Kleros Development Roadmap
Building the Future of Decentralized Justice
By Federico Ast and Clément Lesaege
Kleros’ token sale is under way. The support of the community is critical to move forward with our vision of decentralized justice. But what’s ahead after the sale? These are the milestones in our development roadmap.
July, 2018: Launch on Main Net and Early Pilots
In July, we will launch Kleros on the main net and conduct our first pilots. In the early tests, jurors will have real economic incentives but there will not be real enforcement of rulings.
The goal is to analyze user behavior in a controlled setting and understand how Kleros’ cryptoeconomic mechanism is able to deliver decisions in a fast, affordable and secure way.
Early pilots will be based on the curated list use case of Kleros. They are intended to solve simple disputes with Yes/No answers in cases where there is no need for parties to submit evidence. The first test will be a curated list of dogs. We want to see if Kleros can prevent other images (e.g., cats) from being published into the list.
October, 2018: First Version with Real Enforcement.
In October 2018, we will release a version of Kleros able to solve real disputes with real money at stake. Partners will be able to plug into Kleros to adjudicate simple disputes. The ability to ‘bolt on’ Kleros to existing platforms is one of our key areas of expansion. We have already seen a good amount of interest from established platforms in the ecosystem to use our dispute resolution protocol. To learn more, read about our partnerships with Ink Protocol and Dether.
April, 2019: Multiple subcourts and governance mechanism release.
Kleros is a multipurpose court system able to adjudicate different types of disputes. In the early days, there will be a high involvement of the team in the creation and management of subcourts where disputes are adjudicated. But the goal is to build a decentralized system to be self-managed by users with a liquid democracy governance mechanism.
In April 2019, we plan to launch a version where users are able to vote for the creation of subcourts, the development of subcourt policies and the determination of arbitration fees.
July, 2019: Abstraction Release
Abstraction is the process of removing details to computer science objects while keeping common features. The Arbitrable contracts are already abstracted.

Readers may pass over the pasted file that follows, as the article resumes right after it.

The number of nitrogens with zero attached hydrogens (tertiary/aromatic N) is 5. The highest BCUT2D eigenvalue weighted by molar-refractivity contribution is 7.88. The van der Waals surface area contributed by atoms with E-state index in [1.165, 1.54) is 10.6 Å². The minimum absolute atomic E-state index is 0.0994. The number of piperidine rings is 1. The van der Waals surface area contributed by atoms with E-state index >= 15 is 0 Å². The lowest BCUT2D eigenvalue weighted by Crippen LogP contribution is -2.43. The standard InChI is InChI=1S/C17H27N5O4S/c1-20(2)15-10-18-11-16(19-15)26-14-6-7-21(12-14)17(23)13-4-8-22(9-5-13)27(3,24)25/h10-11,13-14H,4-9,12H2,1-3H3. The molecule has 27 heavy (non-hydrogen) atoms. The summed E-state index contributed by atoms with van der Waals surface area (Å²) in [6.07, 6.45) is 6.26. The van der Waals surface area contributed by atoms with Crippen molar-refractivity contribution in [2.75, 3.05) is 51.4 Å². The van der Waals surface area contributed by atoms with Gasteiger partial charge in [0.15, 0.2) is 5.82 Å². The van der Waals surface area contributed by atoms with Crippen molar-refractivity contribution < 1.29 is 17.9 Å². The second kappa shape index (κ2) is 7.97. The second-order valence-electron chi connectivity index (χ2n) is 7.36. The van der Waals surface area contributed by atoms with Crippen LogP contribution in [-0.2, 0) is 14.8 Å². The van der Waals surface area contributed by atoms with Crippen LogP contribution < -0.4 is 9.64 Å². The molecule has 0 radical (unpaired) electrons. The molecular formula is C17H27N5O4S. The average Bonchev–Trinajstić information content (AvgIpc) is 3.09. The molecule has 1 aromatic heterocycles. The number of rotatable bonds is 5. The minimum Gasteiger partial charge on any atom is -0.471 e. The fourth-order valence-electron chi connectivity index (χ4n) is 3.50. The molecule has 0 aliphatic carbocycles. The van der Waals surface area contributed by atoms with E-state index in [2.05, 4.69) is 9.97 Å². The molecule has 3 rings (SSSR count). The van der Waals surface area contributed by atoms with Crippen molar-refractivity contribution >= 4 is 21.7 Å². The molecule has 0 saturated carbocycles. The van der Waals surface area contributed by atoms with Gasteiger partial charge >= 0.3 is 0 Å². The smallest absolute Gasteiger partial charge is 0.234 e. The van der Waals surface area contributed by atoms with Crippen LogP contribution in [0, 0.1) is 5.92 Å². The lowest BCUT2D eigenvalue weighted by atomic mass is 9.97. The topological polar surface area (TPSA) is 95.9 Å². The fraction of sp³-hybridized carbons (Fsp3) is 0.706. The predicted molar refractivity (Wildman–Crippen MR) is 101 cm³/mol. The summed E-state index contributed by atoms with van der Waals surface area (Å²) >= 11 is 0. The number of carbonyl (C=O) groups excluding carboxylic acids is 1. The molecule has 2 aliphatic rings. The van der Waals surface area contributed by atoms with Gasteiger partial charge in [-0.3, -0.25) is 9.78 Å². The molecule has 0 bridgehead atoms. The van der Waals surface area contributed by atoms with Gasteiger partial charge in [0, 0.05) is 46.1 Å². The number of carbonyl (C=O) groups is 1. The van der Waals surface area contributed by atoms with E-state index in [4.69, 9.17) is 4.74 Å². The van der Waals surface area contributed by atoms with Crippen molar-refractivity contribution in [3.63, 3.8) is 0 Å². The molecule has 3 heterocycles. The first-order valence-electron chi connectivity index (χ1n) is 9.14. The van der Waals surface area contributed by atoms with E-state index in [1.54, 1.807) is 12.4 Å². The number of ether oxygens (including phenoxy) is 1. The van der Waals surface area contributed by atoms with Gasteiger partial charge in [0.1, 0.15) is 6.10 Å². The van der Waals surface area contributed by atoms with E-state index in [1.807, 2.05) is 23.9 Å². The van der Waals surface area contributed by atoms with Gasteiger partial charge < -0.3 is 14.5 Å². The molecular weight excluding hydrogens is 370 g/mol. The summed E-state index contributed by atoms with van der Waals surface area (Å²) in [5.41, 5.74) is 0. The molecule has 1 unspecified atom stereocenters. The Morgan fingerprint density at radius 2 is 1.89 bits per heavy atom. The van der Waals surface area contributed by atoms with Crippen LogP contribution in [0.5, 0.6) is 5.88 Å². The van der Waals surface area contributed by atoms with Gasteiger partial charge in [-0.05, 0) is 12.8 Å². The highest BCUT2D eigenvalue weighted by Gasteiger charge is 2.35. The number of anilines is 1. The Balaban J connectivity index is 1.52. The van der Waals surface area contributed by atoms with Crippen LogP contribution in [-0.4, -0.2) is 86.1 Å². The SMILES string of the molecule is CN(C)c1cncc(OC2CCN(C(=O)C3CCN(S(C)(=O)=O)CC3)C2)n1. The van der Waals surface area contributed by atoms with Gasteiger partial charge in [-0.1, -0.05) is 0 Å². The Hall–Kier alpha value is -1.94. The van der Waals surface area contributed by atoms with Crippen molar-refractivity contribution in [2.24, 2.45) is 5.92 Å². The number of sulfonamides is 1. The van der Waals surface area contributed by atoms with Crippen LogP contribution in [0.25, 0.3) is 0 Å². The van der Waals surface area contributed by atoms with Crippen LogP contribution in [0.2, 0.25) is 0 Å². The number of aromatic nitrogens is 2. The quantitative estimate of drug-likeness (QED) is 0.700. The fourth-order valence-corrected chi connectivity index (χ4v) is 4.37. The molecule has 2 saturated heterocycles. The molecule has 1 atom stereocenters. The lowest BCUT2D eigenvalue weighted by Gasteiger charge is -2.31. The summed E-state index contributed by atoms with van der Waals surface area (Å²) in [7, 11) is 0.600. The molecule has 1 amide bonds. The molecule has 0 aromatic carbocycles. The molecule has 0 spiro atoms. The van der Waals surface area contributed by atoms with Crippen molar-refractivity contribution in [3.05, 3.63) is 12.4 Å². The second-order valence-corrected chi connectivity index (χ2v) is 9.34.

In this release, we will abstract most of the elements of Kleros: the subcourts, the governance mechanism (which will allow subcourts to use different governance mechanisms), the juror selection mechanism (which will allow subcourts with whitelisted jurors or requiring the jurors to fulfill some other criteria), the token redistribution mechanism (which will prepare Kleros for the next milestone) and the forking mechanism.
September, 2019: Complex Disputes Release
Currently, Kleros disputes are ruled using a “first-past-the-post” voting system. While this method is suitable for binary cases (either party A or party B wins), many disputes have more than two parties and solutions that are not binary (e.g., party A wins 75%, party B wins 25%).
This release will add more complex voting mechanisms into Kleros allowing to solve more general disputes including those between more than two parties. Also, while we are working on a price oracle that is compatible with first-past-the-post voting (see this article) which we hope to have implemented before, this release will allow Kleros to be used for more general oracles.
Creating proper incentives for those use cases is an active topic of cryptoeconomic research and the methods chosen will depend on the result of this research. To learn more, read this post we published some months ago about our research roadmap.
In September 2019, Kleros will be at a quite advanced development stage and we expect it to start becoming a common method for arbitration. Future releases will be decided by the team in the best interest of the project. Such decisions will rely heavily on new opportunities discovered through user feedback.
Other releases will be about scaling. But since they depend on the development of third party solutions (such as Plasma, Truebit, Generalized Side Channels and efforts to scale the Ethereum blockchain itself), part of the timing is out of our control.
It is important to state that this roadmap is tentative. Iterations can be shorter or longer. The main priority is security. While we always try to produce updates as fast as possible, we will prefer delaying a milestone rather than shipping an insecure product.
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